Ever pass up a cast-iron find at a flea market because you thought it'd be too hard to keep clean? Big mistake — at least according to John Folse, the Louisiana-based chef, restaurateur, and author of Chef John Folse's Cast-Iron Cooking Cookbook ($11). "The greatest misconception is that cast iron is difficult to maintain," he says.
Folse, who refers to cast iron as the "original no-stick cookware," touts its many advantages: It manages and retains heat well, makes for a handsome serving vessel, and works beautifully whether you're roasting, stewing, baking, or cooking over a campfire. And cast iron will last a lifetime. "It leaves its own legacy," says Folse, who uses a 125-year-old pot that belonged to his uncle.
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Here are his tips for keeping your cast iron up to snuff.
First, season it with oil. "During this process, the pores in cast iron absorb oil and create a natural nonstick finish," Folse says. When you get a new pot or pan, rinse and dry the whole thing, holding it over a low flame to fully remove any moisture. Then, use a paper towel to coat the surface with two tablespoons of vegetable oil; don't miss the corners, edges and lid. Place the pot upside down and lid right side up on a baking sheet lined with aluminum foil. Bake for an hour at 500 degrees; let cool completely with the oven door closed (4 to 6 hours). Remove and wipe with a paper towel — voila, your new pan is ready to go.
Turn the heat down. "Since cast iron heats evenly, you don't need to cook on high heat," Folse says. For best results, cook on a medium or medium-high setting, and never place cast iron on an already hot burner. Let the burner and the cast iron piece heat up together.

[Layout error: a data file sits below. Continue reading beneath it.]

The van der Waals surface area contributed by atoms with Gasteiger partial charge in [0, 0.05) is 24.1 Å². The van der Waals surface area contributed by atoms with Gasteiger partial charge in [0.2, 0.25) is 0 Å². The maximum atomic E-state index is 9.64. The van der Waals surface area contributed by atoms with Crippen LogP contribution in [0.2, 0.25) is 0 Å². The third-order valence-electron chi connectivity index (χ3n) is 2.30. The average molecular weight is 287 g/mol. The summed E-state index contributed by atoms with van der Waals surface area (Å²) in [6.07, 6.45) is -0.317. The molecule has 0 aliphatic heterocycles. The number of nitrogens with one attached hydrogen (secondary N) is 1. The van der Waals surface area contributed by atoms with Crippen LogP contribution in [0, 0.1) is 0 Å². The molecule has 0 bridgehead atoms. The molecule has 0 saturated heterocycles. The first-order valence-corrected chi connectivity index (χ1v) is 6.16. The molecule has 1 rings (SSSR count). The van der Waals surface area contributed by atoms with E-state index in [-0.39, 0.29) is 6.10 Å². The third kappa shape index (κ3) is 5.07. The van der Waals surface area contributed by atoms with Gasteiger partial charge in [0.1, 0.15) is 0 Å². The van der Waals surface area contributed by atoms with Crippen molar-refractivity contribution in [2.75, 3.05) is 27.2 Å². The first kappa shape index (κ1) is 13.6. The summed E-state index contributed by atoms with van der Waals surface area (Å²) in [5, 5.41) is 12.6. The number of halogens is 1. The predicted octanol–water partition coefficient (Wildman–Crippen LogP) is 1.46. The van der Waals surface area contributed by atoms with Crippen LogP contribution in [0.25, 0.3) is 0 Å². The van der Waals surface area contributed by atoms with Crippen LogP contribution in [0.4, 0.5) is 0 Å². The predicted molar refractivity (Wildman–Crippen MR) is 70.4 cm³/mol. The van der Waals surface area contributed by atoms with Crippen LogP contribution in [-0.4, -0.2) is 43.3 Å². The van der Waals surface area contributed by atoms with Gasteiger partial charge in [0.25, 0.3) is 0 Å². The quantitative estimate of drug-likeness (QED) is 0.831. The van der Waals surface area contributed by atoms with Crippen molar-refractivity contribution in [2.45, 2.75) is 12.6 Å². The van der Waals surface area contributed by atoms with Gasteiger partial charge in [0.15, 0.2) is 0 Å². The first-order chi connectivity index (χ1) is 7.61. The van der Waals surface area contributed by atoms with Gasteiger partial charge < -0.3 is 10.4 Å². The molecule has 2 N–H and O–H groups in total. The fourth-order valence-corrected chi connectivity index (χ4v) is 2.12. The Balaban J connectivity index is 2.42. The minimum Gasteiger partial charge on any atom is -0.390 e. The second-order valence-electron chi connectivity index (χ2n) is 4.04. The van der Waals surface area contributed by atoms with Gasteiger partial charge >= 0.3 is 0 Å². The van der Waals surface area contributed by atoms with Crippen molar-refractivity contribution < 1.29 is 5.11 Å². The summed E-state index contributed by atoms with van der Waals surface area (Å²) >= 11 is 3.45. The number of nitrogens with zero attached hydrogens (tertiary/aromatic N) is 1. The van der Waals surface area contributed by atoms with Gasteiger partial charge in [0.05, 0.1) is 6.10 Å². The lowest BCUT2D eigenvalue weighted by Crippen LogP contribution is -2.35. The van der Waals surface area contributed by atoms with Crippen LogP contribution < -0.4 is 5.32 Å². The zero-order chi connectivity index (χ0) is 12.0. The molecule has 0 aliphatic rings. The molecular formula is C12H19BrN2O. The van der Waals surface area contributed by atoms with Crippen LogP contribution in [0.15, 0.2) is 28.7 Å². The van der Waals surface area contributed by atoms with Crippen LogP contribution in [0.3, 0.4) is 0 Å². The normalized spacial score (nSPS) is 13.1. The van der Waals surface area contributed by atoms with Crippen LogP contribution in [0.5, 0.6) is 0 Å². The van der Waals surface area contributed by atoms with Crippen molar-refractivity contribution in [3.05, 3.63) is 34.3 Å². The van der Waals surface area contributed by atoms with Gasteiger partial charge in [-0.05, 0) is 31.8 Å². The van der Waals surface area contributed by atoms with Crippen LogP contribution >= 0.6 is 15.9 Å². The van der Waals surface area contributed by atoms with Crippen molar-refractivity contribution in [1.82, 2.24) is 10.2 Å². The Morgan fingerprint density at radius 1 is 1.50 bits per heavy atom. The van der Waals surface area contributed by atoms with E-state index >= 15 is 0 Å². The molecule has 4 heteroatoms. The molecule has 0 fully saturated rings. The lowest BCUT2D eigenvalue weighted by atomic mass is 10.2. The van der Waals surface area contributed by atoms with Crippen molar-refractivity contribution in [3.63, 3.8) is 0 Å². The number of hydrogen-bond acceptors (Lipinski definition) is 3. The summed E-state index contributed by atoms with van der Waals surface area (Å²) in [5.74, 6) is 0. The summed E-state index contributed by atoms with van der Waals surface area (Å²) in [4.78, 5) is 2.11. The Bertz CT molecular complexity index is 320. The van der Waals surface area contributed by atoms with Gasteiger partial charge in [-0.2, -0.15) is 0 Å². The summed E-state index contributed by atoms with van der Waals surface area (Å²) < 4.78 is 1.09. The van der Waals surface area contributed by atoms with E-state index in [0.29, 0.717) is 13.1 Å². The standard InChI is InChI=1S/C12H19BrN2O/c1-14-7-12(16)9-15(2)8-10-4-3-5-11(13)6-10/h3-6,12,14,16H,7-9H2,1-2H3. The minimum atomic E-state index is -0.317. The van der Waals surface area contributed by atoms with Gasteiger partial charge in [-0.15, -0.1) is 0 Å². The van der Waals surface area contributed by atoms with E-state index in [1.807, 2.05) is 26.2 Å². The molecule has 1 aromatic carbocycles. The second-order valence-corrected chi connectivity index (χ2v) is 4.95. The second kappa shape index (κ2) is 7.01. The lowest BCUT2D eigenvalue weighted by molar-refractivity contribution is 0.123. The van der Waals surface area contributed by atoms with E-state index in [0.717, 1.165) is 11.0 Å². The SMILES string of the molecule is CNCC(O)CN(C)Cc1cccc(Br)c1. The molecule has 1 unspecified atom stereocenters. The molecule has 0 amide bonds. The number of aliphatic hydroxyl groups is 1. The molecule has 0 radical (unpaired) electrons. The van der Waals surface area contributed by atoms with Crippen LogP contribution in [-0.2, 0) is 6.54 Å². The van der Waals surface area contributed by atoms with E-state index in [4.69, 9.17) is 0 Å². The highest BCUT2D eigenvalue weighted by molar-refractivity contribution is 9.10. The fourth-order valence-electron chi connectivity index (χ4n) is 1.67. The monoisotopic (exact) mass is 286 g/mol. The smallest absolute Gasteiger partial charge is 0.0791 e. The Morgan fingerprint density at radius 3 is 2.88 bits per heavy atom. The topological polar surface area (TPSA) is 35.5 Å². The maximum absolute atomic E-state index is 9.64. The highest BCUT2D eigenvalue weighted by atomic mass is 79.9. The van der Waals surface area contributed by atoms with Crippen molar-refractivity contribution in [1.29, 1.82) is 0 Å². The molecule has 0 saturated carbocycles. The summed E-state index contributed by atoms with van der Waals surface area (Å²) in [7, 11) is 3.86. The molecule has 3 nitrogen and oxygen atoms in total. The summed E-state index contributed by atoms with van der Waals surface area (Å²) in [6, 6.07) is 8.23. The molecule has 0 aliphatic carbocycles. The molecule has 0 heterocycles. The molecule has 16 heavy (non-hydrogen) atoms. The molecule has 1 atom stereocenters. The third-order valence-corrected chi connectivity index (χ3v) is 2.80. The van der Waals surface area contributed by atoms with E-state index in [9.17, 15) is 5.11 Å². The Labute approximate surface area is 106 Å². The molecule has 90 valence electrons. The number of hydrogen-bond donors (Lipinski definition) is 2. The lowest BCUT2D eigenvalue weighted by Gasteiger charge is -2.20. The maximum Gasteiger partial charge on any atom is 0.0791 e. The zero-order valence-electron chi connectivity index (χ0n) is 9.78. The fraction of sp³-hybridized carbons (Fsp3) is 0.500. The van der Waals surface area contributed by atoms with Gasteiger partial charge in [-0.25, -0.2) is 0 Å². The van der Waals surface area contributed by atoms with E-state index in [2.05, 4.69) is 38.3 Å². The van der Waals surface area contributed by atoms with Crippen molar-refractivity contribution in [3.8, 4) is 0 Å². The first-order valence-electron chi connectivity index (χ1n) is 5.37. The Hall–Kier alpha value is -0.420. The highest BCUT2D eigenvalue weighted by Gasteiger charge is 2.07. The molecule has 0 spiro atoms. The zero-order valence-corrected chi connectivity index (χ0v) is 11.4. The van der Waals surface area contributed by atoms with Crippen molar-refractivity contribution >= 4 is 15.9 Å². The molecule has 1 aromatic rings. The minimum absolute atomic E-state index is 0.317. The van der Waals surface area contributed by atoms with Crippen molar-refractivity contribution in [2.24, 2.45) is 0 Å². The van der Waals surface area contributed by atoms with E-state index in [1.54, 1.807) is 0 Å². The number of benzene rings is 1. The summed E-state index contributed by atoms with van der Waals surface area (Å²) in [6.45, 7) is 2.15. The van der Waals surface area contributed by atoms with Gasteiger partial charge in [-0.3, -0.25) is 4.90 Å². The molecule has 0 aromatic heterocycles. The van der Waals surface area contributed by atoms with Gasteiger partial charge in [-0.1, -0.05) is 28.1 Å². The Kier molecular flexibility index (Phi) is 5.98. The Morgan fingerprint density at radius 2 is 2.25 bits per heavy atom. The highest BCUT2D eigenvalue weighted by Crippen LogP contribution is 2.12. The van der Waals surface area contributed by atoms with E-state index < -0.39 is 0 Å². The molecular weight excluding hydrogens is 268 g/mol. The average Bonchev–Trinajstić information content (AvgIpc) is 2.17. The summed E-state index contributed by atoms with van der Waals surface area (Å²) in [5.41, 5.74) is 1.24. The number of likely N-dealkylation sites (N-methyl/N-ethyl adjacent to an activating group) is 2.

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Moisture is the enemy. Dampness can mean rust, cast iron's ultimate foe. After washing — always with a mild detergent and never in the dishwasher — dry it over low heat or a small flame. Store in a warm, dry place with tops or lips off so moisture won't collect inside (it never hurts to put a paper towel inside).
Don't use it to store food in the fridge... especially if it's acidic or a tomato-based sauce. While it won't affect the flavor or discolor the pot, "the acid will oxidize and that rich red tomato sauce will have a dull brown color in the morning," Folse says.
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Remove the build-up. "If you're lucky enough to find a cast-iron piece at a flea market, you'll need to bring it back to its original luster," Folse says. To clean, wash the pot as normal and place it on an open fire. Cook until the residue burns away, remove (careful not to burn yourself!), and let cool. Use a scouring pad or steel wool to scrub clean. Then, see step 1 to re-season.
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